In my field, it's a common practice to publish a work at a conference first, then extend it (typically with 25%-40% more content) and submit it for publication in a journal.

Often the extension is driven by a subset of the original authors, for example, because the remaining authors lost interest or don't have time to develop the extension. In this situation, the question arises whether it's mandatory to include the non-contributing authors as authors of the extension.

Arguably, the authors have already received the credit for their contribution with authorship of the original paper. On the other hand, their contribution to the original work is still a contribution of the extended work.

Is there any official guideline of how such cases should be handled?


3 Answers 3


An extended version of a conference paper supersedes the conference paper. A priori, this means that every author of the conference paper is also an author of the journal paper. In same rare cases it could be appropriate to drop an author (if every part they contributed to gets removed), but as a matter of protocol, I would only consider this on request of the relevant author.

This is different from a subsequent paper building on a prior paper from the same project, where a citation to the previous paper suffices. In such a case, one would not copy over important text anyway.

  • 1
    "An extended version of a conference paper supersedes the conference paper." Sorry, but I think that is an interpretation that may not be valid. It depends on too many things to be so definite.
    – Buffy
    Mar 8, 2019 at 13:46
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    @Buffy I consider this to be definitional.
    – Arno
    Mar 8, 2019 at 18:05

It would be outrageous if I took one of your papers, added 25–40% more stuff to it and published it as my own, claiming that you'd already received credit for your parts and, anyway, you didn't write any of the new stuff. What you're proposing is basically the same thing.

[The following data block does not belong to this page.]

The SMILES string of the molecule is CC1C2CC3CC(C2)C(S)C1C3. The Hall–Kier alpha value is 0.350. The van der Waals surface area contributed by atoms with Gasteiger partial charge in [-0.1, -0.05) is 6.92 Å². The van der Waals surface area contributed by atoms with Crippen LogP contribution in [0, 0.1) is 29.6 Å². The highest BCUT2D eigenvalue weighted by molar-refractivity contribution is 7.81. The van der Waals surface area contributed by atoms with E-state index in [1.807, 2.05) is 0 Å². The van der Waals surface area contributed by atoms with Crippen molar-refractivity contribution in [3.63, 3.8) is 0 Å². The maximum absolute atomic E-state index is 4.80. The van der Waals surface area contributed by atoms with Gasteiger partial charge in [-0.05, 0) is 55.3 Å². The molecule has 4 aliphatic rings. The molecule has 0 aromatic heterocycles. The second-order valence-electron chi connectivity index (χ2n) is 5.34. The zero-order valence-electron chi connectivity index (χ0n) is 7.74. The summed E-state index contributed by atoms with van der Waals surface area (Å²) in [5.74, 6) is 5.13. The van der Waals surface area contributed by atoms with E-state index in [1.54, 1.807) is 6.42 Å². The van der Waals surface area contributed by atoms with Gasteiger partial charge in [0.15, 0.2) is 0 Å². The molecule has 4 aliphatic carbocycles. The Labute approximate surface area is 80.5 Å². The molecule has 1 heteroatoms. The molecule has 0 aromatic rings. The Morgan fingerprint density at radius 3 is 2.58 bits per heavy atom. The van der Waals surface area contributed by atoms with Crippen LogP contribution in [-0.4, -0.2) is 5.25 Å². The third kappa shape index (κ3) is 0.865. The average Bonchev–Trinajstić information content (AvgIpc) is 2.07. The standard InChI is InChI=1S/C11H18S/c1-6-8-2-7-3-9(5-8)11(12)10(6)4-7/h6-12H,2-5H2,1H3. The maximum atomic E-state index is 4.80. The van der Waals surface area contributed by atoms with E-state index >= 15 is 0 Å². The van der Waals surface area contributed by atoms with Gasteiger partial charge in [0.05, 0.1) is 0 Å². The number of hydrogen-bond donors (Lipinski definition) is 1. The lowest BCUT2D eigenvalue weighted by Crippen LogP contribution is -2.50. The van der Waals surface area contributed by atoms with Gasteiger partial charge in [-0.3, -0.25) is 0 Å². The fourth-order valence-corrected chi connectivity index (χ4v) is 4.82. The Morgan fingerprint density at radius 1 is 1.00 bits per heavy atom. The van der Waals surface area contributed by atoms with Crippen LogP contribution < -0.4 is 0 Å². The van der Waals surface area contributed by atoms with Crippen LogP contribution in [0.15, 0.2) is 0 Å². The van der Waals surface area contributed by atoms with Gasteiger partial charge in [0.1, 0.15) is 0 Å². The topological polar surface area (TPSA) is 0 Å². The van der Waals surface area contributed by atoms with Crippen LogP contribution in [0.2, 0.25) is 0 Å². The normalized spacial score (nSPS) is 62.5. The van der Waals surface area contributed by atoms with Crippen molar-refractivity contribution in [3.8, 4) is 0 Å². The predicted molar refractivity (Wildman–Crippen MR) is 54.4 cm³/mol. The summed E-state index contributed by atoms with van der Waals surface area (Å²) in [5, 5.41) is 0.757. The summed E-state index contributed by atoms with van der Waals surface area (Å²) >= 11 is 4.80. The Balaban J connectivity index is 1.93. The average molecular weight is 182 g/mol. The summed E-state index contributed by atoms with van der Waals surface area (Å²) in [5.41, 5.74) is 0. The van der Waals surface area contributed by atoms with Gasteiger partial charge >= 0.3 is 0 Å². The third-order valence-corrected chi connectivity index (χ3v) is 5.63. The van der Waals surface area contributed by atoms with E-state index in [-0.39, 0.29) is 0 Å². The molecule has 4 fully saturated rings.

• There are cases where your comparison is accurate: For example, if I did most of the work for the original paper, and the co-authors prepared the extension without asking me. There are also cases where it's clearly inaccurate. For example, if I was one of the less involved authors of the original paper, and the co-authors offered me to participate in the extension under some conditions which I (in absence of time) could not agree to. Mar 9, 2019 at 13:22
  • @lighthousekeeper Not really. 70-80% of the new paper is taken from the old one. If somebody contributed enough to merit authorship of 70-80% of your paper, they contributed enough to merit authorship of the whole thing. Mar 9, 2019 at 15:26

The correct answer to this varies by field and possibly location. Ethically, so long as you cite the original paper, the people who work on the extended paper are, properly, its authors.

It also depends, of course, on your definition of "extended version". If the new paper includes the old then it is quite different than if it merely cites the old. In the first case the original authors should all be included.

But politically and for keeping open future collaboration possibilities it will cost little to include everyone as author of the extended version. My own preference would be to include people, with their permission. In some places it might even be necessary to mollify a powerful colleague.

But if you haven't already built the new version, you could ask everyone whether they want to participate and become authors. That would already imply, of course, that your preference would be to exclude non participants.

  • 2
    (The downvote is not from me.) "Ethically, so long as you cite the original paper, the people who work on the extended paper are, properly, its authors." This is the part I'm not 100% sure about, since the extended paper will still contain contributions from the people who did not contribute to the new parts. Mar 8, 2019 at 13:44
  • Since I haven't read either version, it is your judgement, not mine. As I suggested, my own preference would be to include people, but only with permission.
    – Buffy
    Mar 8, 2019 at 13:48
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    The question says "extend it (typically with 25%-40% more content)". To me, that strongly implies that the new paper is the old one, plus 25-40% additional material. Mar 8, 2019 at 18:35

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